Friday, June 17, 2011

How a little girl became a local hero - or - "Katie git yer Gun"

John and Nellie Cooke became the first settlers in what is now Wyoming County, West Virginia. The second family that moved into the area was Captain Ralph Stewart’s. This line goes back to King James I of Scotland (Ireland and England). Yes, the bible translator, that King James.
So, Captain Stewart moved his family into the area and they build a log cabin a few miles away from the Cooke family. Their families interbred for so many years that it is said to be virtually impossible to be related to one family without being related to the other.  From one of these unions came a great granddaughter who would become a local hero and a bit of a legend in her own time.
Catherine Stewart was born about 1789 in Giles County, Va. which is now part of Kentucky. She was the grand-daughter of William Cooke and Catherine Stewart.
Her father, Thomas Munsey Cooke married Rebecca Jane Sizemore who is our connection to the Sizemore‘s and the Cherokee blood line in our family. But that’s story for another day.
It seems that one day Katie, as she was called then, was in the field cutting flax with her two older half-brothers. As was their custom, they had with them a loaded rifle which was always kept close at hand.
It is said that even though she was very young, she could shoot a gun as good, or better, than her siblings which turned out to be a very good thing. Because, as the children worked, two Indians had crept up on them.
One Indian fired a shot which hit the older boy in the hip knocking him to the ground. The Indian rushed the boy to finish him with his knife. The second Indian rushed in to aid his companion. Katie grabbed the gun and shot him dead.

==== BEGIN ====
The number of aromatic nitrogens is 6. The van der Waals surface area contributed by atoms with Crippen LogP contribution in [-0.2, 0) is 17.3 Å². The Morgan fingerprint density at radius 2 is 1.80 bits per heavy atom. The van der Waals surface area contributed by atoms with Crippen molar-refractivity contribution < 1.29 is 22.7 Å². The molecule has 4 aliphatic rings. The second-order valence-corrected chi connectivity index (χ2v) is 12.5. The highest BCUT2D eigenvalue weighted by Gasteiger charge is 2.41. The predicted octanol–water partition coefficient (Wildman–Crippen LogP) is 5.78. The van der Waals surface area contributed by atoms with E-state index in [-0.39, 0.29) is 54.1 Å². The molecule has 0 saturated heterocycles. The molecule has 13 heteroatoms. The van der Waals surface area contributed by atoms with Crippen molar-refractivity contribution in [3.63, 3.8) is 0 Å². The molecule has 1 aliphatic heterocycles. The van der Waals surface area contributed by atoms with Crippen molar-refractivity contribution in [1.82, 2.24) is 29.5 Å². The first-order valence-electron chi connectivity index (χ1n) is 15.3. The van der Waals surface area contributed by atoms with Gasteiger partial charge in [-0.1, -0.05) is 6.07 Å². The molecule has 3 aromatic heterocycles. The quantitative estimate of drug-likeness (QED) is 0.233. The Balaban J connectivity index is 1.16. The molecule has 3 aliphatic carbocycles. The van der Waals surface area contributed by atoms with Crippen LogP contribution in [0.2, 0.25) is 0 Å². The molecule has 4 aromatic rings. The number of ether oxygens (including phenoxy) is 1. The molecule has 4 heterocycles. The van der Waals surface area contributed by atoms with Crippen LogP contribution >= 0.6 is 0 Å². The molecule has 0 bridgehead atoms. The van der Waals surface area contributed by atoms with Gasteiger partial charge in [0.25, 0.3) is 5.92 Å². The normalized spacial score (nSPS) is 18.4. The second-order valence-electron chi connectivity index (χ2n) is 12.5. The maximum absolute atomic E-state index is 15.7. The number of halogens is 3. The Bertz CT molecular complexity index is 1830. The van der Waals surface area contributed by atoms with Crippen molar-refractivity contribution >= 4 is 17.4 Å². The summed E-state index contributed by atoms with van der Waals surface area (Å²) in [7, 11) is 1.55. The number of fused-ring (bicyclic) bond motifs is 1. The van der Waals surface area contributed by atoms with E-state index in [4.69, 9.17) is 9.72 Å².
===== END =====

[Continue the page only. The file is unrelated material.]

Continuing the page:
As the boy fought off his attacker, Katie grabbed the rifle by the barrel and clubbed the Indian over the head and killed him. Thus she saved her brother’s life and herself from a terrible fate and became a local hero.
The Southern part of West Virginia was a much contested bit of land during the Civil War years and it is not uncommon to read of families in this area being torn apart and brothers fighting against brothers. During that time, Andy Gunnoe’s raiders and others were active in the area.
These raiders would go through the houses and farms and take whatever supplies they could find. When they came to the house where Catherine was staying they would find her sitting on her rocking chair on the front porch. They never found the family’s supply of coffee, though, because it was safely hidden beneath the long skirts of our local hero. Ya gotta love this woman.
You can read more about this story as well as the story of the kidnapped couple in the previous posting at this website.

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